For all the jobs that machines can now do — whether performing surgery, driving cars or serving food — they still lack one distinctly human trait. They have no social skills.
The jobs that have grown most consistently in the last two decades have been those that require high math skills and high social skills.
key: Change in share of jobs, 1980 to 2012 Fell About the same Grew
Math skill percentile →
Social skill percentile
Despite the emphasis on teaching computer science, learning math and science is not enough. Jobs that involve those skills but not social skills, like those held by bookkeepers, bank tellers and certain types of engineers, have performed worst in employment growth in recent years for all but the highest-paying jobs. In the tech industry, for instance, it’s the jobs that combine technical and interpersonal skills that are booming, like being a computer scientist working on a group project.
“If it’s just technical skill, there’s a reasonable chance it can be automated, and if it’s just being empathetic or flexible, there’s an infinite supply of people, so a job won’t be well paid,” said David Autor, an economist at the Massachusetts Institute of Technology. “It’s the interaction of both that is virtuous.”
Mr. Deming’s conclusions are supported by previous research, including that of Mr. Autor. Mr. Autor has written that traditional middle-skill jobs, like clerical or factory work, have been hollowed out by technology. The new middle-skill jobs combine technical and interpersonal expertise, like physical therapy or general contracting.
James Heckman, a Nobel Prize-winning economist, did groundbreaking work concluding that noncognitive skills like character, dependability and perseverance are as important as cognitive achievement. They can be taught, he said, yet American schools don’t necessarily do so.
These conclusions have been put into practice outside academia. Google researchers, for example, studied the company’s employees to determine what made the best manager. They assumed it would be technical expertise. Instead, it was people who made time for one-on-one meetings, helped employees work through problems and took an interest in their lives.
Mr. Deming’s study quantifies these types of skills. Using data about the tasks and abilities that occupations require from a Department of Labor survey called O*NET, he measured the economic return of social skills, after controlling for factors like cognitive skill, years of education and occupation.Photo
The extent to which jobs required social skills grew 24 percent between 1980 and 2012, he found, while jobs requiring repetitive tasks, like garbage collecting, and analytical tasks that don’t necessarily involve teamwork, like engineering, declined.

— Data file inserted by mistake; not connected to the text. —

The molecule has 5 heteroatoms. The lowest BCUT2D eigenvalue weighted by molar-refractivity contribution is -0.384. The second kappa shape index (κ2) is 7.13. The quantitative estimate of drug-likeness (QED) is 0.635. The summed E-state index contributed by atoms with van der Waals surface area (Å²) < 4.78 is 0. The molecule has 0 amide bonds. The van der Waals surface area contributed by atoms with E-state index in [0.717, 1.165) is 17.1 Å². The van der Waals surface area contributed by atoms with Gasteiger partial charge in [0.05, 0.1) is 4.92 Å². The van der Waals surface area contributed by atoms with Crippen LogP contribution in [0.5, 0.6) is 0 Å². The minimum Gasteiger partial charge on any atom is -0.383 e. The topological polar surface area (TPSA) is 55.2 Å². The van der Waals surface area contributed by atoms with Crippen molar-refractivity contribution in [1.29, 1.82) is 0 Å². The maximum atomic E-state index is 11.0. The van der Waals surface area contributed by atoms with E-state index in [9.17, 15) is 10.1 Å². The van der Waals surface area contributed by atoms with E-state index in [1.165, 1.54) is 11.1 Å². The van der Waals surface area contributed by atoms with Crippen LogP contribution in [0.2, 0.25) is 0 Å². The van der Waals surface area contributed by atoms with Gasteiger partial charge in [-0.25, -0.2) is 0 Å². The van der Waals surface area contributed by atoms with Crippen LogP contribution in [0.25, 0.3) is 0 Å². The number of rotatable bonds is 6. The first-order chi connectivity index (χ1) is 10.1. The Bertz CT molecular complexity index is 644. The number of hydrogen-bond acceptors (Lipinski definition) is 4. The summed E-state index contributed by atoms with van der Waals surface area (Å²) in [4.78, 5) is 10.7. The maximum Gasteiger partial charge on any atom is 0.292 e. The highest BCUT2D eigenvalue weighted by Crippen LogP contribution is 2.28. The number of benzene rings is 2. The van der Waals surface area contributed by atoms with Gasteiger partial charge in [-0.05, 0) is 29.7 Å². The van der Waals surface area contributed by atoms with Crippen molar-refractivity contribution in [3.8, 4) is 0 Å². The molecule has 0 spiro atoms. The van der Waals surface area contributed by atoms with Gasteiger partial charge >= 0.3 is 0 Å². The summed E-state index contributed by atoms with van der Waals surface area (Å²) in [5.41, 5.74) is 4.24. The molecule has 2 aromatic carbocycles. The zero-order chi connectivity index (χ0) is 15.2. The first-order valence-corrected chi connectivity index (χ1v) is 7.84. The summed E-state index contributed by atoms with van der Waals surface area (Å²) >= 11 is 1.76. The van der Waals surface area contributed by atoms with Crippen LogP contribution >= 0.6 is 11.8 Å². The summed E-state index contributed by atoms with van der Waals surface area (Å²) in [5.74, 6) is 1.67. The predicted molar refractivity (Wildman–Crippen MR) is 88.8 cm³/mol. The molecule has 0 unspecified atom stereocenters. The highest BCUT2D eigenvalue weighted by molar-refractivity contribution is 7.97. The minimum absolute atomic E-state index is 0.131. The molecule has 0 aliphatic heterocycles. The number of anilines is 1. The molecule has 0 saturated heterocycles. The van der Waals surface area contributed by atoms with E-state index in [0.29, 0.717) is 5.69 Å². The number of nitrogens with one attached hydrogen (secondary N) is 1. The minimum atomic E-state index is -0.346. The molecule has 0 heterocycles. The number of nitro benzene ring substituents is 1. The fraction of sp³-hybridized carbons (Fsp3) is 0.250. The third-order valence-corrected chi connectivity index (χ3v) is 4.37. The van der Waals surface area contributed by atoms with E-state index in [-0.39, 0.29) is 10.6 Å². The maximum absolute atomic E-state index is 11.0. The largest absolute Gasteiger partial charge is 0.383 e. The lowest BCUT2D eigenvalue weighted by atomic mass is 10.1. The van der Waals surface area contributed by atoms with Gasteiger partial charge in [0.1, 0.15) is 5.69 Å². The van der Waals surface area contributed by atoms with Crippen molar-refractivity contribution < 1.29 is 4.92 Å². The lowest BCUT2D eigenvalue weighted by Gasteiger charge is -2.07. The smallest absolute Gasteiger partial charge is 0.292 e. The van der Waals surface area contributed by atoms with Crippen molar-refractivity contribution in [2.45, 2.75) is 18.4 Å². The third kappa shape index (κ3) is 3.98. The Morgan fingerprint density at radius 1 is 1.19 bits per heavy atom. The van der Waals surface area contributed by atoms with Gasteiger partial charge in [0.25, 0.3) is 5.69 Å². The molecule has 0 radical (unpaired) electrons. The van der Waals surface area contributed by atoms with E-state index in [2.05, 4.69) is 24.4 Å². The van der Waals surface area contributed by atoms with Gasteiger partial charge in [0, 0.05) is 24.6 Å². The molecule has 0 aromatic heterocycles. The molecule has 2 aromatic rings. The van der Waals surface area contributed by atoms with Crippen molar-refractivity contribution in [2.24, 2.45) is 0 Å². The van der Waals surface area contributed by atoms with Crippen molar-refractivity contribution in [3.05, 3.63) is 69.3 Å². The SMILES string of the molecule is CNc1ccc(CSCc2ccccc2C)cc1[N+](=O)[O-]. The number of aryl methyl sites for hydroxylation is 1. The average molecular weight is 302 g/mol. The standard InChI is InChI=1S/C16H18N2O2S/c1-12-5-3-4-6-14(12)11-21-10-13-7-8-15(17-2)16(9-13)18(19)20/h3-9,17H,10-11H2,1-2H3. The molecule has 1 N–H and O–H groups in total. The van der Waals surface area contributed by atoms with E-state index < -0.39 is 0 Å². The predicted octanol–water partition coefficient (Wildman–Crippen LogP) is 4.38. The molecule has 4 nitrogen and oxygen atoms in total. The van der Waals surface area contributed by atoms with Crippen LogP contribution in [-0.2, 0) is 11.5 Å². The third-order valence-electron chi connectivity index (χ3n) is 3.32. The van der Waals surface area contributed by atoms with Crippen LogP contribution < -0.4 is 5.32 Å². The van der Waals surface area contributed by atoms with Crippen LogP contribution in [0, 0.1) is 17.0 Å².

Mr. Deming explains it in terms of the economic notion of comparative advantage.
Say two workers are publishing a research paper. If one excels at data analysis and the other at writing, they would be more productive and create a better product if they collaborated. But if they lack interpersonal skills, the cost of working together might be too high to make the partnership productive.
Women seem to have taken particular advantage of the demand for social skills. The decline in routine jobs has hit women harder than men. Yet women have more successfully transitioned into collaborative jobs like managers, doctors and professors.
That might be because, starting in infancy, females traditionally excel at things like social perceptiveness, emotional intelligence and working with others, Mr. Deming and other researchers say.
These conclusions do not mean traditional education has become unnecessary, researchers say — in fact, traditional school subjects are probably more necessary than ever to compete in the labor market. But some schools are experimenting with how to add social skills to the curriculum.
At many business and medical schools, students are assigned to small groups to complete their work. So-called flipped classrooms assign video lectures before class and reserve class for discussion or group work. The idea is that traditional lectures involve too little interaction and can be done just as well online.
The Minerva Schools in San Francisco, a start-up college, takes that approach. The idea is to transmit facts outside of class, said its dean, Stephen Kosslyn, and use class to teach effective communication and interaction. “It involves creativity, judgment, all that stuff that is hard for a machine to be programmed to do,” he said.
Another way to teach these skills is through group activities like sports, band or drama, said Deborah Slaner Larkin, chief executive of the Women’s Sports Foundation. Students learn important workplace skills, she said: trusting one another, bringing out one another’s strengths and being coachable.
Someday, nearly all work could be automated, leaving humans to revel in never-ending leisure time. But in the meantime, this research argues, students should be prepared for the actual world of work. Maybe high schools and colleges should evaluate students the way preschools do — whether they “play well with others.”
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